What to do in Buyukada, Turkey

Buyukada, or Big Island, is one of four islands you can visit from Istanbul, Turkey. Guess what? It’s the biggest one too. The whole island is essentially a huge national park where you can get around via walking or one of the electric buses used for public transport.

I was in desperate need to get away from the four walls of my office and home. We had just finished a 3-week lockdown here in Turkey and I needed to run away and refresh myself with different scenery.

This island is almost like going back in time. There are no cars, except electric scooters and the public bus, the homes are in the old-style and hidden behind old growth foliage and trees. Everywhere you look is green, open spaces to have a picnic, people drinking tea, and you can admire the picturesque coast view of the wide open sea, and Istanbul.

It was baffling to arrive and think that only 20 minutes by ferry there sits a city of 18 million people. But there you are, far away, in an oasis.

Things to do:

Walk around. Walk some more. Then, continue walking.

Visit the Monastery on top of the island for the best views.

Beautiful views from the top.
Here’s me in my natural habit : )

After a long walk up an extremely steep hill, you will find yourself overlooking the sea. Make sure to take some water and a fully charged camera to soak in the views.

The super steep hill in full sun you must walk up. So thankful we didn’t have to push a bike up like these girls.

Visit an abandoned orphanage from the 13th century.

One of the buildings on site. It appeared to be the main building.

This place was one of the creepiest sights I have ever seen in all my travels. The whole structure was fenced off with barbed wire above to keep people out. Looking through the fence filled me with dread. I couldn’t prevent myself from thinking “what did they do with so many children on this island?”.

View of the fence so you can get the full effect. Very creepy ehh?

Even worse, there were ground keepers who lived inside the compound and they had children who lived with them. Can you imagine being a child and growing up in such an environment? I wonder how many ghosts they’ve seen.

With that said, the forest surrounding the creepy orphanage is very mature with lots of shade and grassy areas for a wonderful picnic. Be sure to take your kids with you so can remind them that you are the most wonderful parents.

Beautiful place to have a picnic and remind your children that you are a wonderful parent.

Go to the port city for some icecream and a nice dinner.

We didn’t spend so much time in the city located at the port. At this time in Turkey, people cannot sit inside restaurants and so many stores where closed. However, if you are seriously interested in coming after June 1st, everything will be open again.

After then, you can take full advantage of the seaside restaurants, icecream parlors, and tea shops.

We spent most of our time walking around, enjoying the scenery, and trying to get in 10,000 steps. We did handily. It was the most I have walked in a day in a very long time. It was much needed and welcomed.

Another dilapidated building found near the orphanage

Things to bring:

Picnic stuff and comfortable walking shoes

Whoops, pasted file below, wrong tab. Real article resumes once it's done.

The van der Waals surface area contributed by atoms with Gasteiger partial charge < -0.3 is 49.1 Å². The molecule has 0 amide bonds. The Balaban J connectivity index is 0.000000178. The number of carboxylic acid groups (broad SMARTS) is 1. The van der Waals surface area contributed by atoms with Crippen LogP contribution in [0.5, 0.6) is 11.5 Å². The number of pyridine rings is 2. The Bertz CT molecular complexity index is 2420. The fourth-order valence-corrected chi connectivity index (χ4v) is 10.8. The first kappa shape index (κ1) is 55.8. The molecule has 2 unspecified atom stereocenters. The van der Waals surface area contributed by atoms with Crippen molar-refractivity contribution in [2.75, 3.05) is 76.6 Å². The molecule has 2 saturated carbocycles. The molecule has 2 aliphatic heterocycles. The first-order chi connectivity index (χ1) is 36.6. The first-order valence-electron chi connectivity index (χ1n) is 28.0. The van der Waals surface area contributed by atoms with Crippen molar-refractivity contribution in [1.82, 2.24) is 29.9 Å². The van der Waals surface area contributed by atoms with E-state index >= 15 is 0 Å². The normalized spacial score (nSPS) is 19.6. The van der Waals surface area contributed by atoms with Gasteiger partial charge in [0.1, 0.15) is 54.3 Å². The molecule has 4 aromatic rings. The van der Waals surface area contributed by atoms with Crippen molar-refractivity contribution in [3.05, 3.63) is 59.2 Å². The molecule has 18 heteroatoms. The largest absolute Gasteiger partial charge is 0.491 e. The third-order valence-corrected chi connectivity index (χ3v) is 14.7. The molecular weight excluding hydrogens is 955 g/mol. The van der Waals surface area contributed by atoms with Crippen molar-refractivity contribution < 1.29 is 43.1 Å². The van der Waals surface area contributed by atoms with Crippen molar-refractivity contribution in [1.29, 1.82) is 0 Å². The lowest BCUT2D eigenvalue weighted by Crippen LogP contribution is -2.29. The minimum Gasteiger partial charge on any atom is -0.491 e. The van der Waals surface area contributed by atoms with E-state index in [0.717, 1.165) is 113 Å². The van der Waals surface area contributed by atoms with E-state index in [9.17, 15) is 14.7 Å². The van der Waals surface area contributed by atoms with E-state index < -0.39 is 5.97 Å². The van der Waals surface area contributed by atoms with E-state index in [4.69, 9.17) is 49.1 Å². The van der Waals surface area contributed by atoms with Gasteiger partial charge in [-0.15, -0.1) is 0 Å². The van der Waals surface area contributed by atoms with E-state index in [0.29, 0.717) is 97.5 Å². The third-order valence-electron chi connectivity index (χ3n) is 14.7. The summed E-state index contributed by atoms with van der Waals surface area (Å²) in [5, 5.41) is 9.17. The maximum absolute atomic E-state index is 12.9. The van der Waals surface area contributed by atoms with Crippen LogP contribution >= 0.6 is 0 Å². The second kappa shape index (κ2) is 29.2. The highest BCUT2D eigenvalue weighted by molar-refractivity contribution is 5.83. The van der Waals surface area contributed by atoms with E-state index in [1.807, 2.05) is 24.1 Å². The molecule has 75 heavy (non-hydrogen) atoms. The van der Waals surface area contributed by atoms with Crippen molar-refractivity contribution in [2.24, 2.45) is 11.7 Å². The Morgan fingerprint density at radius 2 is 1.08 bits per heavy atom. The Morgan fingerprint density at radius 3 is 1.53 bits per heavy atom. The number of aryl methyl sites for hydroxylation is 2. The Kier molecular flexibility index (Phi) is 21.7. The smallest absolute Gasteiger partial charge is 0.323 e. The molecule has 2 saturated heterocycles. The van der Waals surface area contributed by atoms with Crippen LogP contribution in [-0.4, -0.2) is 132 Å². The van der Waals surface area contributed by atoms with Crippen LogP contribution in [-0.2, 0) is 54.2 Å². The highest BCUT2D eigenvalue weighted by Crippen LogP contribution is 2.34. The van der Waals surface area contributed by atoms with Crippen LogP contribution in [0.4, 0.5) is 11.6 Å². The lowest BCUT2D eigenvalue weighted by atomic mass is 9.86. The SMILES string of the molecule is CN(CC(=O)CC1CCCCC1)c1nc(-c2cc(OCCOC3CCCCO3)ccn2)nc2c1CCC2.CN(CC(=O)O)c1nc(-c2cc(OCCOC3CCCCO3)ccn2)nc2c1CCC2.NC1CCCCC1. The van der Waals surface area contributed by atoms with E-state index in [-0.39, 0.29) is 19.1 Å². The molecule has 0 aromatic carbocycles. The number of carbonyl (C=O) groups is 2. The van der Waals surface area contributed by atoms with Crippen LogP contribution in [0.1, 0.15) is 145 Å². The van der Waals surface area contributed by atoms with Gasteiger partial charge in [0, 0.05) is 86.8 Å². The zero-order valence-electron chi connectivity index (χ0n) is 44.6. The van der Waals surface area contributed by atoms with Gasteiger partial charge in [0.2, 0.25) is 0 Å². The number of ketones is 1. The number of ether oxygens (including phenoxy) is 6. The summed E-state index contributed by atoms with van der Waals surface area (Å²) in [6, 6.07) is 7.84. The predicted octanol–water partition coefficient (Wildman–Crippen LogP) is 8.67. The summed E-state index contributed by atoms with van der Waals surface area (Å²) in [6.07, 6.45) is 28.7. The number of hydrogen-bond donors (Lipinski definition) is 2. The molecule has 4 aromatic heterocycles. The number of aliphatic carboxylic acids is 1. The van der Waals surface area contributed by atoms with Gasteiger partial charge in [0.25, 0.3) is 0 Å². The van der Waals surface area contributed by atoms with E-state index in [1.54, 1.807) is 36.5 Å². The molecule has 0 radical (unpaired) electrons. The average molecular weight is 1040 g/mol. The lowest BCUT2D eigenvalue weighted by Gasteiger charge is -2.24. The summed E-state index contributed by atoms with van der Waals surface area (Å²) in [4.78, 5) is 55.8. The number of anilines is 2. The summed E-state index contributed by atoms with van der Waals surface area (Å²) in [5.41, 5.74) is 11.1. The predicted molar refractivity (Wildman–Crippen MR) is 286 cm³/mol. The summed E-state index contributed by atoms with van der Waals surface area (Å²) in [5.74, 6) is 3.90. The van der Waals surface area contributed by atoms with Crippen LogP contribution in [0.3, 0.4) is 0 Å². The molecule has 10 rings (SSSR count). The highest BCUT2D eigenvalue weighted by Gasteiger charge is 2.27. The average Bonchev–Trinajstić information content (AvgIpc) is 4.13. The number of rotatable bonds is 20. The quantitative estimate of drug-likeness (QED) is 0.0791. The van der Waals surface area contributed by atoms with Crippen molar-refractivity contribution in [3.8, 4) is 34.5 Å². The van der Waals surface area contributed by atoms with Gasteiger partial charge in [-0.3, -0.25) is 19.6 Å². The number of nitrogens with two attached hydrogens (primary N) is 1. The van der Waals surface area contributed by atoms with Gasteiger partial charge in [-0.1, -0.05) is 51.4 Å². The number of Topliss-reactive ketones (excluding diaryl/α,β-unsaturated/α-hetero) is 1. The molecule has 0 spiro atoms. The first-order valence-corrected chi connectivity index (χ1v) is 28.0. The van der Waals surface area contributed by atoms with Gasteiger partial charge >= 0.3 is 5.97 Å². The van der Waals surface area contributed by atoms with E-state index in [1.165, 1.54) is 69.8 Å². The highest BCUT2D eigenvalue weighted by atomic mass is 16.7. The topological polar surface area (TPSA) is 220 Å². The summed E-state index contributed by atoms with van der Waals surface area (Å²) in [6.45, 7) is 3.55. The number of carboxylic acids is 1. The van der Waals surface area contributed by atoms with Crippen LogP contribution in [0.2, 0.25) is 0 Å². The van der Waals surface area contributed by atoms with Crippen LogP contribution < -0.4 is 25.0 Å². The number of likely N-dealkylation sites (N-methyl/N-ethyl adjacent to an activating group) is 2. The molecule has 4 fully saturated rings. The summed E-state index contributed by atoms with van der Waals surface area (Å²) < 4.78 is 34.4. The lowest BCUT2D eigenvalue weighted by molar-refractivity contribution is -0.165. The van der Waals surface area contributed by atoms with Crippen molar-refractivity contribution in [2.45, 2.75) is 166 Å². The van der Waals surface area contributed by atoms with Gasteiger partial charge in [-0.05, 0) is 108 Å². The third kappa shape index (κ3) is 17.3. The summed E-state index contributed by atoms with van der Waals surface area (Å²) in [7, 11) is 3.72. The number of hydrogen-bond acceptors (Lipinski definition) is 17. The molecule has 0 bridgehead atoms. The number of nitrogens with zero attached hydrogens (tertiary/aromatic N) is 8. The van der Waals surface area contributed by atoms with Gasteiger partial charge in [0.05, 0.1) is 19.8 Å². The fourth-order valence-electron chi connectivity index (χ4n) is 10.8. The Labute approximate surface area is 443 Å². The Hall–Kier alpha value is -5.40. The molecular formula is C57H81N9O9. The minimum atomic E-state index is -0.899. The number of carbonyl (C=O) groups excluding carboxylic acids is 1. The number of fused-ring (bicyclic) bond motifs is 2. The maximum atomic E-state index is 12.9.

We wished we had been more prepared. I would highly recommend that people coming here bring a good pair of walking shoes. We did not.

A picnic set would also be very useful so you can find a spot anywhere you like, have a seat, and watch the sunset. Of course, there are plenty of parks with tables and benches, but it is always nice to stray away for some private time.

Other than that, it was a blissful couple of days. We couldn’t stay for any longer because we had no one to check on the cat. In all honesty, I think that more than 2 or 3 days would be excessive since it is a small island with limited things to do.

Definitely take the time to check out Buyukada and see a different side of Istanbul if you are in the city.

A wonderful smelling tree!

More thoughts on life at the moment:

That last months have been grueling. I feel spent and jaded by work and life. It was wonderful to get out for a couple days and reset myself, but it was not long enough. I am staring down the month of June, thinking of all the work I need to accomplish before I can let myself relax for an extended time.

However, July will be a great month for myself and I will get some real travel done! I will be visiting my mother in Kiev and it will be the first time I have seen her in almost a whole year. Of course, that plan is contingent upon Turkish Immigration returning my passport with my temporary residency permit inside.

Here is an expert travel tip: Do. Not. Apply. For. A. Turkish. Residency. Permit. EVER. They will keep your passport for 6 + months.

Then, my father is coming to visit me here in Turkey for more than a week. We will be, hopefully, galivanting around town and country. THEN, I hope to finally get myself back in China by the end of month of July.

These are my plans, hopes and aspirations. I sincerely wish they work out and are not in vain. The world seems to have no respect for plans this last year or so, but I am determined.

I hope you all are doing well, surviving, and even thriving! I hope whatever plans you have for the short-term future get you excited and giddy and that they all work out for you.

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